Amar Ujala 101 Markets: India in small towns and Bharat in urban centres

By Biprorshee Das , afaqs!, Mumbai | In Marketing | September 17, 2010
Delivering the special address at 101 Markets: India Beyond the Metros 2010, Suman Srivastava, chief executive officer, Euro RSCG India spoke about how imperative it is for marketers to understand the cultural differences between 'Bharat' and 'India'

There are some who welcome change and others who resist it. There are some who are rooted in tradition; while others move away from the same traditions. Kicking off the proceedings at the 2010 edition of '101 Markets: India Beyond the Metros', Suman Srivastava, chief executive officer, Euro RSCG India delivered a special address, emphasising the cultural and mindset differences that exist within the country, which he described as 'Bharat' versus 'India'.

"Getting into deeper markets is not about distribution and reach; but better understanding of the market," he said as he begun his address.

Speaking from personal experience, Srivastava noted that one's own culture is the most complex to understand. He cited the example of Mumbai, which is divided into various fragments, such as South Mumbai and the suburbs. He said that almost immediately, one tends to associate a certain mindset and culture with the people residing in these different locations.

"There is a difference between Bandra West and Bandra East. However, there is none between rural Maharashtra and rural Bengal. We tend to club that together as rural India," he remarked.

Further, he said that when India was 'shining' a few years back, marketers became stars, because it was easy to do well. Smaller markets were identified as growth drivers.

He spoke of the 'Dhoni effect', citing examples of industries that have shown robust growth in rural markets. The analogy underscored the fact that in Indian cricket, several players are not from the major cities anymore, with particular reference to the national team captain, Mahendra Singh Dhoni.

During the subsequent slowdown, Srivastava noted, companies began to feel the pain, as they realised that shining India was not delivering as promised; and that is when companies genuinely began to look deeper into the non-urban markets.

However, according to Srivastava, looking at the rural populace with a stereotypical point of view might not be the best strategy. "Marketers need to be explorers and not warriors," he remarked.

Explaining the point, Srivastava quoted Sun Tzu from his book, The Art of War, "To fight and conquer in all your battles is not supreme excellence; supreme excellence consists in breaking the enemy's resistance without fighting."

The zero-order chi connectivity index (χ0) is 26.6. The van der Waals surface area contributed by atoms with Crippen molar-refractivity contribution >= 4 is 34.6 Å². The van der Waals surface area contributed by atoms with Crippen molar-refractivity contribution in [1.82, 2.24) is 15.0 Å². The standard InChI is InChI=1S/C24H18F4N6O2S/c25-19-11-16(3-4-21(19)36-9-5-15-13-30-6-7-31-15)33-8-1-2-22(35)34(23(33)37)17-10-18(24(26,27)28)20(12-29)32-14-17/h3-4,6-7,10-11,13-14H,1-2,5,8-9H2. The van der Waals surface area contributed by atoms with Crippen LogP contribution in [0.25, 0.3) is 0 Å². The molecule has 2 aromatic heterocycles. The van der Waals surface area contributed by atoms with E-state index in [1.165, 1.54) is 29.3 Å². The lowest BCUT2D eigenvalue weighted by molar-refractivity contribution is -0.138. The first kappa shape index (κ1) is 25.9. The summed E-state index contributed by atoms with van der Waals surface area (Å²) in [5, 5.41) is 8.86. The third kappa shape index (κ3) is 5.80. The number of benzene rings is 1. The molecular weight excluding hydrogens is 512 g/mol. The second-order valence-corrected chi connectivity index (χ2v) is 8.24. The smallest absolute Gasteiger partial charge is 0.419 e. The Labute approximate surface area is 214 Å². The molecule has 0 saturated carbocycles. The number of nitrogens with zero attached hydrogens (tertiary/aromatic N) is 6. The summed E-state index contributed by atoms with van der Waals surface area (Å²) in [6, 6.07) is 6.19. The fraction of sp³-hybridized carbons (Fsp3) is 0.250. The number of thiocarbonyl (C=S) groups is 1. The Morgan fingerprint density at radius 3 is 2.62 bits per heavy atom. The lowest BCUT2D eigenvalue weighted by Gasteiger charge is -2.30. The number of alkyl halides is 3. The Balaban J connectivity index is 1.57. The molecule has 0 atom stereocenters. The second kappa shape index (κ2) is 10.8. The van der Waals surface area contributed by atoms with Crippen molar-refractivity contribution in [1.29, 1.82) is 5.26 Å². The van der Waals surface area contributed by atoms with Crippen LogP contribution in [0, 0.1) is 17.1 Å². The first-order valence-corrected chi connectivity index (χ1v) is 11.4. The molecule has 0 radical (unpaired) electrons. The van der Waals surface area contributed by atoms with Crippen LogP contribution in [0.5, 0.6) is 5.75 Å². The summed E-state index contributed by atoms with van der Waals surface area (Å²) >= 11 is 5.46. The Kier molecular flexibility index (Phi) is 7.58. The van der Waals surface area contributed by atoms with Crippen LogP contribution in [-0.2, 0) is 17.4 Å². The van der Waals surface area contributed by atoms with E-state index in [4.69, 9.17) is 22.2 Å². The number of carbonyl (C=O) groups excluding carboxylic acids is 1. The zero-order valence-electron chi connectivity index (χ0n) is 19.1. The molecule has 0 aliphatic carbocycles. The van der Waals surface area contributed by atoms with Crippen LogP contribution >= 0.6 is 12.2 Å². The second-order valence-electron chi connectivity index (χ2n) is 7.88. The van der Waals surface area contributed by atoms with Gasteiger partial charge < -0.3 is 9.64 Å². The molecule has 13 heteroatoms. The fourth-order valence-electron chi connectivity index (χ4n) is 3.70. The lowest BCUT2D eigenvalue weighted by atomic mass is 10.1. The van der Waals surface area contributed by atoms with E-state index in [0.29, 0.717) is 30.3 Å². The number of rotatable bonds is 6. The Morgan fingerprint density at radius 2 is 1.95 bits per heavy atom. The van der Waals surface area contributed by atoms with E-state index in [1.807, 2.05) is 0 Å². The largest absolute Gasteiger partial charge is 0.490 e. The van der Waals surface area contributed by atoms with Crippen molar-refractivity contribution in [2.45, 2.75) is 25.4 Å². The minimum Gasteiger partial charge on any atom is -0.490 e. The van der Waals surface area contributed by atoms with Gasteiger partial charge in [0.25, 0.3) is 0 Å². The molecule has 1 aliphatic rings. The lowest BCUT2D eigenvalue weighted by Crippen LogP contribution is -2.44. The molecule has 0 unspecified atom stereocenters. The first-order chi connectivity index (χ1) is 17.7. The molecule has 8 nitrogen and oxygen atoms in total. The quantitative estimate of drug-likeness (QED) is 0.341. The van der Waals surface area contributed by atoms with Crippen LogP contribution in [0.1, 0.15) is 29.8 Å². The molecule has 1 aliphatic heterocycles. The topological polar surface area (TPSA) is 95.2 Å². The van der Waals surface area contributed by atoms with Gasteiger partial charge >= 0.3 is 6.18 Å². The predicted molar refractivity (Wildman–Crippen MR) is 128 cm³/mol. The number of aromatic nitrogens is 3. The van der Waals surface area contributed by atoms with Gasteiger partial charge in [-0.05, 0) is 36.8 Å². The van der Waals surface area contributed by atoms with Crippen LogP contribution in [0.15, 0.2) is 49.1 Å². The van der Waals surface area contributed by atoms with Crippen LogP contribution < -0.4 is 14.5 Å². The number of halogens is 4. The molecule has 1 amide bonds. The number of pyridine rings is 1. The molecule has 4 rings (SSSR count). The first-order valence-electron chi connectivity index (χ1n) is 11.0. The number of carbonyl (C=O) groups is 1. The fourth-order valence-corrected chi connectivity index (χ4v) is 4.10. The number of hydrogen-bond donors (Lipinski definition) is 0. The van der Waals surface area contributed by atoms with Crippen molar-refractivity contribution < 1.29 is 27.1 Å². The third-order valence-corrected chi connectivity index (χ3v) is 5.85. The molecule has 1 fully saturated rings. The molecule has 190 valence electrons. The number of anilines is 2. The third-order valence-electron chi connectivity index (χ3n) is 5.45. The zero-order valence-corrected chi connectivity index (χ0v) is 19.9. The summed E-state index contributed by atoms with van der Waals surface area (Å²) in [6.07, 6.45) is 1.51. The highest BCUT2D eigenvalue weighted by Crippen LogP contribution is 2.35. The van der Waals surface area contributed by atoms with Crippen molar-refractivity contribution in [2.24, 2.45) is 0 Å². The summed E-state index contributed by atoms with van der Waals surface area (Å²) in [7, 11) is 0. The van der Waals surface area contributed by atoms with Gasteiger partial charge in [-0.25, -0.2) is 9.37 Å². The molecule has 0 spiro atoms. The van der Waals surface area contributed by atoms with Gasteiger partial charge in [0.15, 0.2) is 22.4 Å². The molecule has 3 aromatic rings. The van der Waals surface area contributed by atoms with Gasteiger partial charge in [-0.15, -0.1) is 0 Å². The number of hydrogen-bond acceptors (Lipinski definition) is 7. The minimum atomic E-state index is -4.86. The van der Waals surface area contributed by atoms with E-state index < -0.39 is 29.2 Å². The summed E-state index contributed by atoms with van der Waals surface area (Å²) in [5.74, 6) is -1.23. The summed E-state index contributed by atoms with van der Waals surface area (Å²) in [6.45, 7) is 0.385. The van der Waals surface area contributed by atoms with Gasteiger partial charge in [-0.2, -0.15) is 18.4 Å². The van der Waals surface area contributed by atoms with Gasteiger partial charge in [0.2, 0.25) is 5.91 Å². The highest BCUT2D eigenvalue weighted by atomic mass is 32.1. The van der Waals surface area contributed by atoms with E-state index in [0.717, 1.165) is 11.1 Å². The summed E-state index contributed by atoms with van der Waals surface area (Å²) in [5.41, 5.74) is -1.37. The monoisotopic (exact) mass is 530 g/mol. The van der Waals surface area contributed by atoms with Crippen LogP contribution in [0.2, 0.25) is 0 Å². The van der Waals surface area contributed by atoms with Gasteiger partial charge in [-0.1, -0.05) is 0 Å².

He emphasised that one must understand what exactly Bharat means, to understand the "new market". "It is not about where they live or how much they earn; but how they think," he said.

"Demographics do not tell us anything about the mindset of the people. Bharat exists in the metros and India in small towns," he added.

To elaborate the point, he began with the findings of a research conducted in urban cities, which revealed that a significant proportion of the population harbours traditional opinions about society and life. Respondents in the survey had said that they thought a woman's place is in the home; admitted to religion being of much significance; and acknowledged that they did not subscribe to Western culture.

An interesting example Srivastava cited was of wheat being grounded into flour at a supermarket, showing that consumers favour the idea of fresh flour, instead of something that is readily available off the market shelves. "That is an example of marketing to Bharat," he noted.

Big Bazaar, Srivastava said, has done a lot in this regard; avoiding 'straight line' marketing and facilitating different sections to better serve the sensitivities and preferences of the Indian urban consumer.

On the other hand, the notion that small-town India is all about traditional thinking is also flawed, he said, pointing out examples of the changing lifestyles of women in such areas.

Srivastava further distinguished between Bharat and India on the grounds of tradition, finances, eating habits, acceptance of Western culture, marriage and acceptance of new products and brands. By definition, there seems to be reluctance on the part of Bharat; while India generously embraces change.

"We want to have some change; but only in the way we are used to," Srivastava pointed out.

Through the various examples, he emphasised the significance of understanding the different mindsets that exist in the country and designing strategies that better tackle such a scenario.

Srivastava said that it was of utmost importance that marketers stop falling for clichés; stop looking at India just as two sections - metros and non-metros; and avoid being condescending, since Bharat and India exist next to each other and are everywhere.

"We have to focus on tackling the mindset, rather than the location or the size of the pocket. The market will always be there," he said, as he drew his discourse to a close.

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